Bungling BBC Get It Wrong Again

Posted: May 23, 2014 by oldbrew in Energy

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Britain running out of oil?

Funny – could have sworn the BBC was reporting today that oceans of oil are waiting to be tapped under southern England. The BBC eh – LOL.

The consultation comes as a new report by the British Geological Survey (BGS) estimates there are 4.4bn barrels of oil in shale rocks in southern England.

Perhaps they get a small benefit of the doubt as the oil report wasn’t available at the time of the article below, but surely the author knew something was in the, er… pipeline? (sorry)

NOT A LOT OF PEOPLE KNOW THAT

By Paul Homewood

h/t Dave Ward

image

http://www.bbc.co.uk/news/science-environment-27435624

According to the BBC:

In just over five years Britain will have run out of oil, coal and gas, researchers have warned.

A report by the Global Sustainability Institute said shortages would increase dependency on Norway, Qatar and Russia.

There should be a “Europe-wide drive” towards wind, tidal, solar and other sources of renewable power, the institute’s Prof Victor Anderson said.

Professor Anderson said: “Coal, oil and gas resources in Europe are running down and we need alternatives.

“The UK urgently needs to be part of a Europe-wide drive to expand renewable energy sources such as wave, wind, tidal, and solar power.”

Apparently it takes real journalists to point out the real facts.

From the Register, Tim Worstall reports:

Comment Among the more surprising things that the BBC revealed to us last week was that the UK was going to run out of…

View original post 1,659 more words

Comments
  1. Kon Dealer says:

    Prof Victor Anderson clearly coudn’t find his own a*** with both hand, a mirror and a compass.

    British Geological Survey (BGS) estimates there are 4.4bn barrels of oil in shale rocks in southern England.

    [reply – their ‘most optimistic’ estimate is 8.6bn barrels]

  2. oldbrew says:

    Here’s the full BGS/DECC report.

    Click to access BGS_DECC_JurassicWealdShale_study_2014_MAIN_REPORT_LOW_RES.pdf

    The report notes:
    ‘Hybrid conventional/shale oil plays with low-porosity and impermeable rocks juxtaposed against mature shales may also represent a favourable exploration target in the Weald Basin; these have also proven successful in the North America (e.g. the Bakken oil system). The oil resources potentially present in these plays are not included in the in-place oil volumes in this report.’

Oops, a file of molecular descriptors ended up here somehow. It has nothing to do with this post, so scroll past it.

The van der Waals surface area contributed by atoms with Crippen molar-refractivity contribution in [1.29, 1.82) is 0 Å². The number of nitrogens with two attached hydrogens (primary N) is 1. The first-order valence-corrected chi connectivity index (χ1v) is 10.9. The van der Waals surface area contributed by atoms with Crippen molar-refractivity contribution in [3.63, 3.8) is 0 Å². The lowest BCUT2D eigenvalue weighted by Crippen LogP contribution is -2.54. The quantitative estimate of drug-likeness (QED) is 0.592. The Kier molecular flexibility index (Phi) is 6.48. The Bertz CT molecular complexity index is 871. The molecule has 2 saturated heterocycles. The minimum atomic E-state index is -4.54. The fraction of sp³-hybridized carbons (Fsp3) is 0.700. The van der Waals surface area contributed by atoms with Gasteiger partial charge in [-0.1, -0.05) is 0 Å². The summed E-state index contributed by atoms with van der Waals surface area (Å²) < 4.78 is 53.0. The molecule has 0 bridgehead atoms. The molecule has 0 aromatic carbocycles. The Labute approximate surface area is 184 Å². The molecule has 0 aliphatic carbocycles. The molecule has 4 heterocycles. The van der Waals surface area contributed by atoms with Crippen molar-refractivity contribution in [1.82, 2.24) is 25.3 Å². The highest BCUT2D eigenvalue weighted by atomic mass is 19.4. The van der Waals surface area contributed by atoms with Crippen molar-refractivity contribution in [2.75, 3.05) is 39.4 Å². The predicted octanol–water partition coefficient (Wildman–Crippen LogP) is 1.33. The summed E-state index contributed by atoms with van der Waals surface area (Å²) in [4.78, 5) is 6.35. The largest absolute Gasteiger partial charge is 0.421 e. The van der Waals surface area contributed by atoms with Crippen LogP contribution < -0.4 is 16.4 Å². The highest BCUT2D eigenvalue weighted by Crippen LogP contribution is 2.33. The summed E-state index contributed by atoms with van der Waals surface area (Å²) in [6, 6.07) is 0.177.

Anyway, as soon as their port infrastructure is ready (next year?), the US can ship as much coal and gas as the UK cares to buy. Not ‘home-grown’ but if there’s a need…

  3. Gail Combs says:

    Notice that thorium NUCLEAR, the only reasonable non-CO2 producing energy source is not even mentioned. (If I look out the window I can see a nuclear plant so I am no hypocrite.)

  4. Roger Andrews says:

    UK coal consumption in 2013 was 60.7 million tons, of which 11.3 million tons was domestic and 49.4 million tons imported (45% of it from Russia).

    In July 2011 the UK had 129 million tons of coal reserves, of which about 100 million tons is left. Another 2,215 million tons was classified as resources and at least some of this material could be upgraded to reserves with more work. But there has to be an economic incentive for someone to do this work, and right now there isn’t one.

    UK coal reserves & resources are listed on the Table towards the bottom of:

    http://www.publications.parliament.uk/pa/cm201011/cmhansrd/cm110719/text/110719w0008.htm

  5. Roger Andrews, reserves and resources include an economical assessment. I do not know much about UK coal deposits but I believe there are considerable coal deposits which are either very deep, are in relatively thin seams (compared to US or Australia), or difficult accessible locations (eg under the sea) making them uneconomic and thus not classified as reserves or resources.